There's a part of my growing up from the ages of 12 to 17 where I loved the motorcycle culture. I started building many bikes and motorbikes, and I had these incredible cool mini bikes, but I always wanted a Harley. My brother had a Harley, and I loved hanging out with him and his friends. They were all these bikers, like gangs; some of them were Hell’s Angels, and they threw wild, great parties. They were tough, and they had big hearts. When you get on a motorcycle, if you ever talked to an enthusiast, there's this feeling of freedom that's uncanny; they'll wax on romantically about the joys of being in the wind and the freedom, the feeling of the power. I loved that, and it was just part of me, and attached to it was a very authentic brand of rock music that I was exposed to at that time; 'Born to be Wild', Steppenwolf, Creedence Clearwater Revival; it was a great energy biker music. That was always in me, so this Gash project was an expression of my love for that. It's authentic because my love for it is authentic; there's nothing superficial about the Gash record. There's things that are comical, there's playfulness in it, but it's not superficial. I love that shit.
You'd have to go back to 'Eat 'Em and Smile'  to hear you rocking out in such a stripped back manor with riffs, rhythm, and short solos.
Absolutely, and that's what I was focused on. This record, it's not about ‘Steve Vai the composer’; the widdly widdly guitar player, the creative that over-produces. I love all that stuff, but this was about; "you're going to make a record that's absolutely straight ahead; great melodies, high energy, feel good". There's no need. I've got oceans of records that have tonnes of overplay, tonnes of guitar playing and I feel okay saying that, but this record was not about any of that. And I know that people didn't think I had it in me to be that simple, but it's great energy and the difference in this record, and something like Alcatrazz or Roth or Whitesnake, or, I mean, you mentioned 'Knucklebones'; there's a huge committee involved. Like, even with a song like 'Knucklebones'; I didn't write it, Greg [Bissonnette] came in with that. So, even songs I wrote, there's a committee that has an involvement in it; "what is the band feel? The singer, where is he going to fit; it’s his band?!”, you know?! And what does the producer say; the producer is always saying; "now, here, listen; let's try this", and then you've got the record company that just says; "no, not that song", and so many suggestions.
It's a lot of chiefs.
I had a fight at times; not 'fight', but I had to argue hard for doubling a guitar part. So when I made the Gash record, it was a committee of one. Okay, I go into the studio, I locked the door, and I want to build a record. I say to myself, I say to the 'committee’; "you're going to make a record that has that rhythm guitar playing that you love". A lot of these records you hear me doing the rhythm parts, and I'm going in and out of the vocals, and I throw in all these riffs and long solos and this kind of thing, and I said; "no". I love that freedom of playing like that. When you listen to those rhythm tracks, that's as Steve Vai as I can get. I'm not competing with anybody; I'm not trying to sound like something else. My rhythm playing, it's loose, but it's tight, but it's free and it's liquid, but it's appropriate. It's also musical. I have a musical ear, and I love those melodies in these songs, and I just loved the way the guitar just floats through the whole thing. That wouldn't have happened with any other situation.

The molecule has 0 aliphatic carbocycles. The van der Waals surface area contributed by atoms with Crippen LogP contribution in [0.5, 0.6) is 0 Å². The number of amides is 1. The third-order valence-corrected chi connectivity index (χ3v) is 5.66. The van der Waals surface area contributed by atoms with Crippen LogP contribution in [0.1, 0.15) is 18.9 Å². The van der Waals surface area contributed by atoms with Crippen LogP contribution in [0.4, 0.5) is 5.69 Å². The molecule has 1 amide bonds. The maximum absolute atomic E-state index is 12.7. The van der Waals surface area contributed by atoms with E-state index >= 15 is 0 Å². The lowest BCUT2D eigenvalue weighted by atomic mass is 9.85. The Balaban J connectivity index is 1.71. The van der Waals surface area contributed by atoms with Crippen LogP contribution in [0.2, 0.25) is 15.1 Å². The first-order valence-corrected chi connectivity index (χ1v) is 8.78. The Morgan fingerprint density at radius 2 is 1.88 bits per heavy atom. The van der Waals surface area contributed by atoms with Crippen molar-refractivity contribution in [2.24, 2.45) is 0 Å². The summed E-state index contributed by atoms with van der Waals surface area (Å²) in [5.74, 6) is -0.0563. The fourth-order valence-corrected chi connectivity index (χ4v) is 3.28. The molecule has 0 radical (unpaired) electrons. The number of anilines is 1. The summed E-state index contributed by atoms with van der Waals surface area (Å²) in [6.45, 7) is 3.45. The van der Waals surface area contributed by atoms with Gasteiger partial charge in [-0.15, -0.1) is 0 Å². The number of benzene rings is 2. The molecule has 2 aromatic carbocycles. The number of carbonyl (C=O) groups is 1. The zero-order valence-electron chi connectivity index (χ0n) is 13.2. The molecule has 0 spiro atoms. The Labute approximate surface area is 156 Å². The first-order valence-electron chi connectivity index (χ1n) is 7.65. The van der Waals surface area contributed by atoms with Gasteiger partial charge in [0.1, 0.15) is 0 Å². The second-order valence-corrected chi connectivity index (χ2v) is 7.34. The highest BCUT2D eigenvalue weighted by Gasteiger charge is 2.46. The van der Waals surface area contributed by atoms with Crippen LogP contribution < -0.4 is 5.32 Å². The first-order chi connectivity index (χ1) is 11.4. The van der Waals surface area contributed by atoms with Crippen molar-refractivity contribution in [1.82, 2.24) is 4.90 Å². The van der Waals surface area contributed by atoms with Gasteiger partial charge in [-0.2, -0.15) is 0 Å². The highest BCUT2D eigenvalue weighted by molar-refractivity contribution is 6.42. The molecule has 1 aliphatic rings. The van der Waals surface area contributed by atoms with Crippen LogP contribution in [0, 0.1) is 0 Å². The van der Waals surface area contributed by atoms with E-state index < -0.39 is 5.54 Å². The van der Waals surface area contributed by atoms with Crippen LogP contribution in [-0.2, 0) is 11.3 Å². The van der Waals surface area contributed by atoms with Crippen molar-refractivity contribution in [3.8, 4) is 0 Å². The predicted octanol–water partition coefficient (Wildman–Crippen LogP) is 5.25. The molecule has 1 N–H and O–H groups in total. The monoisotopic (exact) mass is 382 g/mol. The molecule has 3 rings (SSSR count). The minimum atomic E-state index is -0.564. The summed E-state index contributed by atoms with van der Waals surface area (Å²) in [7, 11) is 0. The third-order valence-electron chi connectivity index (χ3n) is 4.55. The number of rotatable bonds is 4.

I know that Ted Templeman didn't want any doubling on 'Eat 'Em and Smile', but was that the case even on 'Skyscraper' , where you were a producer?
Not as much, obviously, but with 'Skyscraper', Dave and I were just really forensic, because it was his first production outing, and he's got great ears and all but we probably lacked being producers that made rock and roll records as a career. It's different; Ted Templeman was just like; "alright, let's go", and he knew how to capture 'something', but Dave had been doing that for so long he wanted to navigate to something differently. And my guitar solos? Well, okay, for instance, I demoed all that 'Skyscraper' stuff, and Dave liked the guitar solos so much that I had to use the demoed solos. I didn't really want to, but the committee was involved. And it's his band, you know, and I didn't have a problem with that; it's not like they sucked!
Those solos on 'Skyscraper' definitely didn't suck!
The Gash record is a whole different thing. I mean, first of all, Johnny Gash, he was so east coast; he was a New York, Italian biker, and tough, funny, lovable, completely unpredictable, charismatic; he dripped with swag, man. And you can hear the New York accent in his singing. And he was playful. He didn't take himself seriously; he was totally unpretentious, but he was intense, and sometimes a pain in the ass because he was so unpredictable, you know?! And that's a big difference in the energy of the Gash record compared to something like the Roth records I did; the Roth records are more west coast, California; that's got great energy, but the New York is different, and you can hear it.